The drug targets a molecule that helps cancer cells to read instructions in their DNA. In fact, targeting this function has received attention lately as a new approach to treating cancer.
"Treatment-resistant tumors represent a significant threat for patients," says study author Charles Coombes, who is a professor of medical oncology at Imperial College London in the United Kingdom, "as once a cancer stops responding to treatments there is increasingly little clinicians can do."
The new drug, called ICEC0942, has been licenced to a private company. They have developed it further and entered it into a phase I clinical trial that started treating people in November 2017.
The trial will assess the safety and effectiveness of the drug in humans. It is likely to be several years before it is approved for clinical use, however.
Cancer and drug resistance
Cancer is a group of diseases that have one thing in common: they arise because abnormal cells in the body grow out of control and spread.
The human body contains trillions of cells that will normally follow an "orderly process," in which damaged and aged cells die and are replaced by new ones.
In cancer, however, as cells become increasingly abnormal, the orderly process is disrupted, and cells that should die continue to survive, divide, and produce more abnormal cells, eventually giving rise to tumors.
There are more than 100 different types of cancer, which are traditionally named after the tissue that they started growing in — for instance, breast cancer, lung cancer, prostate cancer, and pancreatic cancer.
Drug resistance is a well-known problem in the treatment of cancer, and it affects nearly every type of therapy, apart from surgery.
Many patients have drug-resistant cancers. This can happen right from the start of treatment, or because their cancer acquires resistance as treatment ensues. In addition, some people might be resistant to one drug and sensitive to others, while others may have multi-drug resistance.
Cancer cells and tumors have many mechanisms for promoting or enabling drug resistance and there is a growing need to find new ways to defeat them.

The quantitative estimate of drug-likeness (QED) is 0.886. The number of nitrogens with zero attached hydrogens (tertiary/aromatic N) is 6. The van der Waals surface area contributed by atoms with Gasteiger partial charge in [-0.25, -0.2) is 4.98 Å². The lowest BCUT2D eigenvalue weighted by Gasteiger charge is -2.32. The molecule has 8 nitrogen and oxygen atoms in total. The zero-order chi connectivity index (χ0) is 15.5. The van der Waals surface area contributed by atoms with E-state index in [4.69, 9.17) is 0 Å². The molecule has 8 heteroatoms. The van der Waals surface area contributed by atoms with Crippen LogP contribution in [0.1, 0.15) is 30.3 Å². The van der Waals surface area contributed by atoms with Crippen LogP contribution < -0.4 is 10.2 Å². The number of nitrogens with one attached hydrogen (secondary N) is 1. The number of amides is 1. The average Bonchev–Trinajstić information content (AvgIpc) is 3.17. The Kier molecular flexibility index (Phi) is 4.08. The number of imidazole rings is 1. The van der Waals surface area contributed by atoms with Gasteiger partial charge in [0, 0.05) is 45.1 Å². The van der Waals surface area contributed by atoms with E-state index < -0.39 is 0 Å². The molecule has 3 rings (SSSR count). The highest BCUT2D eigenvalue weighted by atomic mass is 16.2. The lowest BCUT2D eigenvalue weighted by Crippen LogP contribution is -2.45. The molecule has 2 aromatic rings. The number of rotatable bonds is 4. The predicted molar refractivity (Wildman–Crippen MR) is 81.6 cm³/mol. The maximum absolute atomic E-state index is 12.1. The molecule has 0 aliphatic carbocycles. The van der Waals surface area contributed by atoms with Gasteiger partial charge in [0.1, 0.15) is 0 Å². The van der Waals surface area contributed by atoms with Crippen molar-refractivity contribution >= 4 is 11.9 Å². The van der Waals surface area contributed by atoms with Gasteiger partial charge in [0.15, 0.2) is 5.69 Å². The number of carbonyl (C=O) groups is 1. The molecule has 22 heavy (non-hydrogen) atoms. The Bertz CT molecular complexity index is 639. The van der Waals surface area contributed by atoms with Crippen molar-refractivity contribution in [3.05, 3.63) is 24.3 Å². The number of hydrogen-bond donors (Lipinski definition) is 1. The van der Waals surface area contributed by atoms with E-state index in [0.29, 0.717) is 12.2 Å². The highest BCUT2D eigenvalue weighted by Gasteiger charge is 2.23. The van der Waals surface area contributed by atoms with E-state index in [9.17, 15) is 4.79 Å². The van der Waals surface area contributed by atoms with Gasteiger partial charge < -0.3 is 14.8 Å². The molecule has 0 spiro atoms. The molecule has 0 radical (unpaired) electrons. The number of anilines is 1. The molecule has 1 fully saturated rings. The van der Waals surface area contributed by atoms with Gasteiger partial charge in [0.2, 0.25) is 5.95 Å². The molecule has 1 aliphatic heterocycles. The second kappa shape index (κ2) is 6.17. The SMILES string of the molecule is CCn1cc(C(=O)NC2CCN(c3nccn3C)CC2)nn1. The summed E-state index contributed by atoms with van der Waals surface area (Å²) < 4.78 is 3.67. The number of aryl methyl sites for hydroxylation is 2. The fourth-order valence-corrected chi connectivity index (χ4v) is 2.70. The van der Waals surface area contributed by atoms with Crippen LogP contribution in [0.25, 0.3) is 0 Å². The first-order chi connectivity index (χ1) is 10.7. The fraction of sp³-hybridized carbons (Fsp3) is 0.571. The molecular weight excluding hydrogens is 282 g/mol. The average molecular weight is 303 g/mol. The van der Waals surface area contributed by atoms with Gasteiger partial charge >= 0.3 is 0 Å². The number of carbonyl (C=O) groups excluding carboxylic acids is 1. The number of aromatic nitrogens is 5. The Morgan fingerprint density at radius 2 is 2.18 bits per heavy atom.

Transcription inhibition as a new approach
The drug at the center of the new study targets the way that cancer cells read their DNA. For a cell to thrive, it needs to keep reading its DNA, which contains instructions on how make proteins and regulate vital functions that keep cells alive.
The process of reading DNA is called transcription and involves copying instructions in the relevant section of DNA into a molecule called messenger RNA, which carries them from the nucleus into the body of the cell where it makes proteins.
In their study paper, the researchers refer to recent work that suggests that some types of cancer may be "especially sensitive to transcription inhibition," and that "targeting the transcriptional machinery" may offer a new approach to treatment.
The new drug that they tested targets a molecule called cyclin-dependent kinase 7 (CDK7), which helps to steer cells through the stages of growth, DNA copying, and cell division.
'Substantial anti-tumor effects'
When they ran some tests in the laboratory, the researchers found that "a wide range of cancer types are sensitive to CDK7 inhibition."
They also found that the drug had "substantial anti-tumor effects" in animals with breast and colorectal tumors that grew from implanted human cancer cells.
Finally, when they combined the drug with tamoxifen, it completely stopped the growth of ER-positive tumors in the animals.
The researchers conclude that their findings show that blocking CDK7 offers a new way to treat cancer — especially ER-positive breast cancer.
In particular, the results suggest that ICEC0942 is a good candidate drug, either on its own or combined with hormone therapies, for the treatment of breast cancer.
The study authors note that the new drug could also be effective against other cancers — such as small-cell lung cancer and acute leukemia — that "display characteristics of transcription factor addiction."
"Drugs such as these could help to shift the balance back in favor of the patients, potentially providing a new option to patients for who[m] existing treatments no longer work."
Prof. Charles Coombes